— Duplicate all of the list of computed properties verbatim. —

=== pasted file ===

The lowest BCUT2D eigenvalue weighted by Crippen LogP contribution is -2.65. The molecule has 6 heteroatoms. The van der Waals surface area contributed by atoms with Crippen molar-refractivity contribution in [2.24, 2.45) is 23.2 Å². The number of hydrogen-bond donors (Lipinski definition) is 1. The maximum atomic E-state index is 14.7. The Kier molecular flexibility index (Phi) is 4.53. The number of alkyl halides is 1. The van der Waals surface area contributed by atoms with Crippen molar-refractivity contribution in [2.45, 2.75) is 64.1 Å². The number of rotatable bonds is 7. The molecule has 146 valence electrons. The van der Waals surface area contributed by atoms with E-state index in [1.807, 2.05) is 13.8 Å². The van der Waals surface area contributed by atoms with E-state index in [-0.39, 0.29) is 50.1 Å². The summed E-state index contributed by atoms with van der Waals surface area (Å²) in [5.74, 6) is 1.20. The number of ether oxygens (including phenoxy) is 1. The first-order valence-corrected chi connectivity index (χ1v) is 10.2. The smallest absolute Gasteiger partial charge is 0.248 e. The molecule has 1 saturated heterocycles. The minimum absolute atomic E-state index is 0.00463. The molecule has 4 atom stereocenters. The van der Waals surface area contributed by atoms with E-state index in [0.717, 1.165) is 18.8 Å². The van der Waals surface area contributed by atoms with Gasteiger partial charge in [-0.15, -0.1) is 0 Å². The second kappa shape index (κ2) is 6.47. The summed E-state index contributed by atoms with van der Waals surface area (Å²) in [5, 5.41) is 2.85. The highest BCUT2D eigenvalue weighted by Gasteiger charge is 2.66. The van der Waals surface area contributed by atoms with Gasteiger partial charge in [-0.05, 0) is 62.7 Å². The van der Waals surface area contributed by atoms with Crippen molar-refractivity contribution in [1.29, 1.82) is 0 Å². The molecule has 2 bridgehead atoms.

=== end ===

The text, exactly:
The lowest BCUT2D eigenvalue weighted by Crippen LogP contribution is -2.65. The molecule has 6 heteroatoms. The van der Waals surface area contributed by atoms with Crippen molar-refractivity contribution in [2.24, 2.45) is 23.2 Å². The number of hydrogen-bond donors (Lipinski definition) is 1. The maximum atomic E-state index is 14.7. The Kier molecular flexibility index (Phi) is 4.53. The number of alkyl halides is 1. The van der Waals surface area contributed by atoms with Crippen molar-refractivity contribution in [2.45, 2.75) is 64.1 Å². The number of rotatable bonds is 7. The molecule has 146 valence electrons. The van der Waals surface area contributed by atoms with E-state index in [1.807, 2.05) is 13.8 Å². The van der Waals surface area contributed by atoms with E-state index in [-0.39, 0.29) is 50.1 Å². The summed E-state index contributed by atoms with van der Waals surface area (Å²) in [5.74, 6) is 1.20. The number of ether oxygens (including phenoxy) is 1. The first-order valence-corrected chi connectivity index (χ1v) is 10.2. The smallest absolute Gasteiger partial charge is 0.248 e. The molecule has 1 saturated heterocycles. The minimum absolute atomic E-state index is 0.00463. The molecule has 4 atom stereocenters. The van der Waals surface area contributed by atoms with E-state index in [0.717, 1.165) is 18.8 Å². The van der Waals surface area contributed by atoms with Gasteiger partial charge in [-0.15, -0.1) is 0 Å². The second kappa shape index (κ2) is 6.47. The summed E-state index contributed by atoms with van der Waals surface area (Å²) in [5, 5.41) is 2.85. The highest BCUT2D eigenvalue weighted by Gasteiger charge is 2.66. The van der Waals surface area contributed by atoms with Gasteiger partial charge in [-0.05, 0) is 62.7 Å². The van der Waals surface area contributed by atoms with Crippen molar-refractivity contribution in [1.29, 1.82) is 0 Å². The molecule has 2 bridgehead atoms.